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Re: URI Opacity Principle (was: Re: use of fragments as names is irresponsible)

From: james anderson <james.anderson@setf.de>
Date: Sat, 18 Jan 2003 17:17:21 +0100
Message-ID: <3E2979D1.F1972DE0@setf.de>
To: www-tag@w3.org


at some point in the spring of 1959, as it became apparent to john mccarthy and the researchers in the "artificial intelligence project"[0], that there were
advantages to syntactic distinctions between terms which to be taken literally and those which were to be interpreted, "quoted" expressions appeared in his
description of their language's compiler.

  eval[e] = [
     ...
    first[e] = QUOTE -> first[rest[e]];
     ...
    ]

despite this, it was not until the mid-eighties that the distinction between operators which expected evaluated arguments and those which did not was
standardized in the distinction between functions and macros in common lisp.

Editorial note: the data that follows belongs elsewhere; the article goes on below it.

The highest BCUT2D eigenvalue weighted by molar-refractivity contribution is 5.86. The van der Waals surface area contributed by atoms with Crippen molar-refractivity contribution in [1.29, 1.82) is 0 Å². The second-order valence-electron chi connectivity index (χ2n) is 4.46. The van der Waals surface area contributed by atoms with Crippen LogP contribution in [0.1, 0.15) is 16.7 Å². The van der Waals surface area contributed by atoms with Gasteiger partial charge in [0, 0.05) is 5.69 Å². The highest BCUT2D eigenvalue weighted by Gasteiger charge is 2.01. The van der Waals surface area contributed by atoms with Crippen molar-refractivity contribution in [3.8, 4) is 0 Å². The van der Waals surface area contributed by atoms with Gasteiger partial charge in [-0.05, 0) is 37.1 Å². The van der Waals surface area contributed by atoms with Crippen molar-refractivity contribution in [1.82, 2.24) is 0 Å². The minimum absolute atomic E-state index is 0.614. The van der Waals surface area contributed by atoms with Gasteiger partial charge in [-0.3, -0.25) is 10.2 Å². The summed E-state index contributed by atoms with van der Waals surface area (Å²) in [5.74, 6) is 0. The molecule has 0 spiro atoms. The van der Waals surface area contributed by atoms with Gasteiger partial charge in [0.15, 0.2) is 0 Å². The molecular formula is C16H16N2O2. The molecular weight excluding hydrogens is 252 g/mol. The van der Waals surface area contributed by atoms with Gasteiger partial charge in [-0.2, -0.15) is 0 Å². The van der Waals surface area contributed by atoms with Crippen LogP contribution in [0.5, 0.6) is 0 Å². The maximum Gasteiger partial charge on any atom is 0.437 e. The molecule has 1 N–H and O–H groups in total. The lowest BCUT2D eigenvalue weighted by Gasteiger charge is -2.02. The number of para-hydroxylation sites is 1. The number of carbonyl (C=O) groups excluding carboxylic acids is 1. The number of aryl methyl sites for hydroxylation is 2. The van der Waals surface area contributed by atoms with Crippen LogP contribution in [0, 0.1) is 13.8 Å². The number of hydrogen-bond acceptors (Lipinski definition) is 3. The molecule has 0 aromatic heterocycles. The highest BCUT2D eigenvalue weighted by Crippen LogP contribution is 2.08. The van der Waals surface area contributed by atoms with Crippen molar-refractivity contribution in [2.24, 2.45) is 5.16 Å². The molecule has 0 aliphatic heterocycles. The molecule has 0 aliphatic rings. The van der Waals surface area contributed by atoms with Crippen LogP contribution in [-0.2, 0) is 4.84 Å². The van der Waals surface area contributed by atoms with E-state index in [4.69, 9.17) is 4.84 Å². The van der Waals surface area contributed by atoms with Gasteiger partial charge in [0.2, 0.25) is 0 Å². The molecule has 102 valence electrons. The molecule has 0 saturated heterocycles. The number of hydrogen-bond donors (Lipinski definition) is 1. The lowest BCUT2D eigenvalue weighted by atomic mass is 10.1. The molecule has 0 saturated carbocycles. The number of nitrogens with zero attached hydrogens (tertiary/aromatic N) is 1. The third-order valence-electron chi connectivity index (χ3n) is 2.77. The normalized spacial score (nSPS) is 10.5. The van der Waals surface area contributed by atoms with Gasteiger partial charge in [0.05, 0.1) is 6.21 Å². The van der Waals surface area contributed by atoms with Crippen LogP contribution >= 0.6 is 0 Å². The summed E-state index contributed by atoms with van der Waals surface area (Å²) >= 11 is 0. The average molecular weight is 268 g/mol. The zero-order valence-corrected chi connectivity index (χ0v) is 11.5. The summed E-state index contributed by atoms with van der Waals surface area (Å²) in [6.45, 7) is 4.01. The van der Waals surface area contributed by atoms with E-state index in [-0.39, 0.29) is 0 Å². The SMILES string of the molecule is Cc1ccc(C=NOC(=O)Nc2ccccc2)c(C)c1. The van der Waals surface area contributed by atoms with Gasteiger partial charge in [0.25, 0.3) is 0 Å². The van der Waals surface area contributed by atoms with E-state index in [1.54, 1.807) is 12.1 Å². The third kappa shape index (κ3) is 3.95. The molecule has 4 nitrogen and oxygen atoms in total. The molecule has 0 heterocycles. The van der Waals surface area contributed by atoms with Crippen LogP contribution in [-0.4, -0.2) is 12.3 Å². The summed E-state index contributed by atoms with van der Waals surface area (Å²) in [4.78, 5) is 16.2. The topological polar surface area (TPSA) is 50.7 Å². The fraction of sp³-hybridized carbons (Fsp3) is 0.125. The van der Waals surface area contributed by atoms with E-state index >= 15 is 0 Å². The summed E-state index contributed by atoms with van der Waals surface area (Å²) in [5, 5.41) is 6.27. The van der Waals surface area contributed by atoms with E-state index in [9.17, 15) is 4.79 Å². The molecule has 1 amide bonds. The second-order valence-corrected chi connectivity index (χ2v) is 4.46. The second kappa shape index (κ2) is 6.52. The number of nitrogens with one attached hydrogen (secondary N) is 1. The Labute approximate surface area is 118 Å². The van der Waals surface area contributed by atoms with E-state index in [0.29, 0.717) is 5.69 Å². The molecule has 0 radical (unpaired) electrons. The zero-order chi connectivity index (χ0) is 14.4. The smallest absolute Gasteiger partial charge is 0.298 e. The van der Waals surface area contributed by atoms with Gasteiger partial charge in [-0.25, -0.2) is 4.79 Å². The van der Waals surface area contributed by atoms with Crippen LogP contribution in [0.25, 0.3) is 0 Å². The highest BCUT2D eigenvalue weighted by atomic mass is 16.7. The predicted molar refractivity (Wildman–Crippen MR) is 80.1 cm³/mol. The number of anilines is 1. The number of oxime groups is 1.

"Bullard, Claude L (Len)" wrote:
> 
> You mean you don't object to the object,
> or was a bandage wound around the wound?
> Is the dump so full we will have to refuse
> more refuse?  When I saw the tear in the
> web, I shed a tear, but should I intimate
> this to my intimate friends?
> 

in even a short passage overloading becomes a burden for the reader. 

> Overloading identical syntax.  Natural
> language does it and so did the web
> designers.
> 

to what advantage?

just as common lisp improvemed upon early lisp dialects by making variations in the calling semantics apparent in the lexical expression rather than by burying
them in the function definitions, the standards which build on xml might be improved were they to make an explicit distinction between nomination and interpretation.

where xml and uri syntax are already capable of distinguishing,

< ... href='http://www.w3.org/1999/02/22-rdf-syntax-ns#type' />

and

< ... href='"http://www.w3.org/1999/02/22-rdf-syntax-ns#type"' />

or

< ... href='data:,http://www.w3.org/1999/02/22-rdf-syntax-ns#type' />

from

< ... href='quote:http://www.w3.org/1999/02/22-rdf-syntax-ns#type' />


are w3c's constituents well served by standards which fail to employ such distinctions to express their intent?

...
Received on Saturday, 18 January 2003 11:56:05 GMT

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